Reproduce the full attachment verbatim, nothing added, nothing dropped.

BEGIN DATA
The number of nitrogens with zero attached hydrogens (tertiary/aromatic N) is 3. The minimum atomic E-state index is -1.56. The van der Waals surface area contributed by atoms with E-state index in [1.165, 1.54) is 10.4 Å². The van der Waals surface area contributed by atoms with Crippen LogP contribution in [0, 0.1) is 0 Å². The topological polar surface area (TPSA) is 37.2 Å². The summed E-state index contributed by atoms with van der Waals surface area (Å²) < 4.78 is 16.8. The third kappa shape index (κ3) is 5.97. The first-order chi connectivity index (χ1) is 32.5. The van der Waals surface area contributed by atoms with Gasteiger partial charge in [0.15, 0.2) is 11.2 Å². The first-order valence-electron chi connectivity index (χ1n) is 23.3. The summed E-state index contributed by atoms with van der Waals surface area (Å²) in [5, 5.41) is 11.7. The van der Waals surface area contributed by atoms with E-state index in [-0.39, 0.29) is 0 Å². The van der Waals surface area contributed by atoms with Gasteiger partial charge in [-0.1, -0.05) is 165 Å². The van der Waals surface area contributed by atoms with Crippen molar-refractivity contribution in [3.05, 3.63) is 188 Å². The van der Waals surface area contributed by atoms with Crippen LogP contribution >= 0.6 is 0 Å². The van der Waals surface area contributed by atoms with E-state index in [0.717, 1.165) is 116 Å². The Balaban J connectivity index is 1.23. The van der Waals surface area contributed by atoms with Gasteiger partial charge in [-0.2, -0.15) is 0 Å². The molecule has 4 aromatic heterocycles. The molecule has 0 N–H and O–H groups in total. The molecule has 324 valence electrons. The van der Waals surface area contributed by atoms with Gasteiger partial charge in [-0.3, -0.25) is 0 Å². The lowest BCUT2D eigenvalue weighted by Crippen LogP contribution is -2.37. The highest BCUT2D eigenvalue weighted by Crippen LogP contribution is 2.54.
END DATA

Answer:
The number of nitrogens with zero attached hydrogens (tertiary/aromatic N) is 3. The minimum atomic E-state index is -1.56. The van der Waals surface area contributed by atoms with E-state index in [1.165, 1.54) is 10.4 Å². The van der Waals surface area contributed by atoms with Crippen LogP contribution in [0, 0.1) is 0 Å². The topological polar surface area (TPSA) is 37.2 Å². The summed E-state index contributed by atoms with van der Waals surface area (Å²) < 4.78 is 16.8. The third kappa shape index (κ3) is 5.97. The first-order chi connectivity index (χ1) is 32.5. The van der Waals surface area contributed by atoms with Gasteiger partial charge in [0.15, 0.2) is 11.2 Å². The first-order valence-electron chi connectivity index (χ1n) is 23.3. The summed E-state index contributed by atoms with van der Waals surface area (Å²) in [5, 5.41) is 11.7. The van der Waals surface area contributed by atoms with E-state index in [-0.39, 0.29) is 0 Å². The van der Waals surface area contributed by atoms with Gasteiger partial charge in [-0.1, -0.05) is 165 Å². The van der Waals surface area contributed by atoms with Crippen molar-refractivity contribution in [3.05, 3.63) is 188 Å². The van der Waals surface area contributed by atoms with Crippen LogP contribution >= 0.6 is 0 Å². The van der Waals surface area contributed by atoms with E-state index in [0.717, 1.165) is 116 Å². The Balaban J connectivity index is 1.23. The van der Waals surface area contributed by atoms with Gasteiger partial charge in [-0.2, -0.15) is 0 Å². The molecule has 4 aromatic heterocycles. The molecule has 0 N–H and O–H groups in total. The molecule has 324 valence electrons. The van der Waals surface area contributed by atoms with Gasteiger partial charge in [-0.3, -0.25) is 0 Å². The lowest BCUT2D eigenvalue weighted by Crippen LogP contribution is -2.37. The highest BCUT2D eigenvalue weighted by Crippen LogP contribution is 2.54.